Inequality, Opportunity, and Crime Rates in Central Cities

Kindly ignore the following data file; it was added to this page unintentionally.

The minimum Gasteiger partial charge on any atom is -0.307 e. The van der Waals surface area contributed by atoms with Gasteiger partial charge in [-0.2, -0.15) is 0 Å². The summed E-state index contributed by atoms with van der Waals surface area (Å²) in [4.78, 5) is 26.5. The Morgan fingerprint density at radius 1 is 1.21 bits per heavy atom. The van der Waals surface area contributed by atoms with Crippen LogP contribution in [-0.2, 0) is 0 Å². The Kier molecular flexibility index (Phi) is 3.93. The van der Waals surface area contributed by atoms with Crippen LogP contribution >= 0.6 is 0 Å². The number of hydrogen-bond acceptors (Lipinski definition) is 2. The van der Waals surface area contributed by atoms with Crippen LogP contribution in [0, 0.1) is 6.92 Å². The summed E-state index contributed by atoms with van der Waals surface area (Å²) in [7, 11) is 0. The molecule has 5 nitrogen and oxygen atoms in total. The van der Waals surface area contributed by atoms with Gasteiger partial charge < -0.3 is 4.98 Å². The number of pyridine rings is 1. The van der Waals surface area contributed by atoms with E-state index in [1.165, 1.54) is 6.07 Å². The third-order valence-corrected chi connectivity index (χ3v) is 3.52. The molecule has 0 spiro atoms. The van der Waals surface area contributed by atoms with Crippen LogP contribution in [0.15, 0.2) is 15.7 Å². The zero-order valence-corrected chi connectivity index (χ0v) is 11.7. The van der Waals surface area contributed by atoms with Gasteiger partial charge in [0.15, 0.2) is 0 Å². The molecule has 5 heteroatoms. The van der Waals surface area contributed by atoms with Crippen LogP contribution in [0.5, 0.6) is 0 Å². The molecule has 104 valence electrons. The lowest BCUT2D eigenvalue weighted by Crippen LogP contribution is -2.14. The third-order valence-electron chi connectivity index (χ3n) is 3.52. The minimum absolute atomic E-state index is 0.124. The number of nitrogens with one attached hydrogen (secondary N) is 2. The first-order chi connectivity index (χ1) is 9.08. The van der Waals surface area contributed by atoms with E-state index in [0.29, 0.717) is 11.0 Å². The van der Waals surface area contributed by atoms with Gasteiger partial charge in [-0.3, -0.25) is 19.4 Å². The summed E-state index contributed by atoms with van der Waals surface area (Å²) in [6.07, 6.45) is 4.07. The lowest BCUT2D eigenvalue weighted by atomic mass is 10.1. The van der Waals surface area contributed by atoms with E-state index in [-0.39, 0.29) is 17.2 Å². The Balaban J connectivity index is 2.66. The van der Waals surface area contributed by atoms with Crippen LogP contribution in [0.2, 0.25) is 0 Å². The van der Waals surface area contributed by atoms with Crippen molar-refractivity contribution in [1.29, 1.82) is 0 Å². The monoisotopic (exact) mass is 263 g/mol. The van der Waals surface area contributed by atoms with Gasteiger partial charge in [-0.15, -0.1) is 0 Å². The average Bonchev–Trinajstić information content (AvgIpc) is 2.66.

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In a recent paper, Cohen and Felson argue that changes in our routine activities since World War 11 have contributed to the increase in predatory crime by creating additional opportunities for it. In particular, they found that a measure of the dispersal of activities away from the home‐the household activity ratio‐has had a significant effect on crime rate trends since 1947. The aim of the present research is twofold: (1) to determine if this relationship occurs across space as well as over time, and (2) to see i f economic inequality may be an intervening variable between the household activity ratio and the crime rate. The sample consists of 93 nonsouthern cities of over 50,000 population in 1960. Data are drawn from the 1970 Census und the U n i f m Crime Reports. Using path analysis, it is determined that the effects of the household activity ratio cm rates of predatory crime are entirely indirect, and are transmitted by income inequality. Copyright © 1983, Wiley Blackwell. All rights reserved